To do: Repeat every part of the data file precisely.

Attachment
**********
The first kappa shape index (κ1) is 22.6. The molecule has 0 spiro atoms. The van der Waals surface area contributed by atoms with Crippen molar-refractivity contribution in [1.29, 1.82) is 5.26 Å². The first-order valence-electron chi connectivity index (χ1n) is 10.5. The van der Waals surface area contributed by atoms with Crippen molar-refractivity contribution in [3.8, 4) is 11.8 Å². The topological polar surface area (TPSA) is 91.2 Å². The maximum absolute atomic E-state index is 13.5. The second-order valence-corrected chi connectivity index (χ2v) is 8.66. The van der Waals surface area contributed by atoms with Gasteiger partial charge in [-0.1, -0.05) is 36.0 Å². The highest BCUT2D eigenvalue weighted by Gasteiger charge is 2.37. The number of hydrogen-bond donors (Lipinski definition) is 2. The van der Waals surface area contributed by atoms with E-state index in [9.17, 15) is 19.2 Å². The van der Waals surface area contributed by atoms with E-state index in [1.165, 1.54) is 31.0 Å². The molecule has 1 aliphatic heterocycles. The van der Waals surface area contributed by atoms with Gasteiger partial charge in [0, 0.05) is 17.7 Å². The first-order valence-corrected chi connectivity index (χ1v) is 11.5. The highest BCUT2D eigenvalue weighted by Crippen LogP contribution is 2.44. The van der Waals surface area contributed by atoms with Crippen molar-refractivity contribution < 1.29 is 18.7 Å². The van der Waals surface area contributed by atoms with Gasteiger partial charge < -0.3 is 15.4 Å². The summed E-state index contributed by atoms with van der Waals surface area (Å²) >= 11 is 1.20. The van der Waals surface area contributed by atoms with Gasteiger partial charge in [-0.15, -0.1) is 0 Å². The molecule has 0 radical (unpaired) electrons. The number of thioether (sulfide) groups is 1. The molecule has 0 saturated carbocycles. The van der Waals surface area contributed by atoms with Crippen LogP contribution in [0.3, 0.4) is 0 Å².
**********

The first kappa shape index (κ1) is 22.6. The molecule has 0 spiro atoms. The van der Waals surface area contributed by atoms with Crippen molar-refractivity contribution in [1.29, 1.82) is 5.26 Å². The first-order valence-electron chi connectivity index (χ1n) is 10.5. The van der Waals surface area contributed by atoms with Crippen molar-refractivity contribution in [3.8, 4) is 11.8 Å². The topological polar surface area (TPSA) is 91.2 Å². The maximum absolute atomic E-state index is 13.5. The second-order valence-corrected chi connectivity index (χ2v) is 8.66. The van der Waals surface area contributed by atoms with Gasteiger partial charge in [-0.1, -0.05) is 36.0 Å². The highest BCUT2D eigenvalue weighted by Gasteiger charge is 2.37. The number of hydrogen-bond donors (Lipinski definition) is 2. The van der Waals surface area contributed by atoms with E-state index in [9.17, 15) is 19.2 Å². The van der Waals surface area contributed by atoms with E-state index in [1.165, 1.54) is 31.0 Å². The molecule has 1 aliphatic heterocycles. The van der Waals surface area contributed by atoms with Gasteiger partial charge in [0, 0.05) is 17.7 Å². The first-order valence-corrected chi connectivity index (χ1v) is 11.5. The highest BCUT2D eigenvalue weighted by Crippen LogP contribution is 2.44. The van der Waals surface area contributed by atoms with Crippen molar-refractivity contribution < 1.29 is 18.7 Å². The van der Waals surface area contributed by atoms with Gasteiger partial charge < -0.3 is 15.4 Å². The summed E-state index contributed by atoms with van der Waals surface area (Å²) >= 11 is 1.20. The van der Waals surface area contributed by atoms with Gasteiger partial charge in [-0.15, -0.1) is 0 Å². The molecule has 0 radical (unpaired) electrons. The number of thioether (sulfide) groups is 1. The molecule has 0 saturated carbocycles. The van der Waals surface area contributed by atoms with Crippen LogP contribution in [0.3, 0.4) is 0 Å².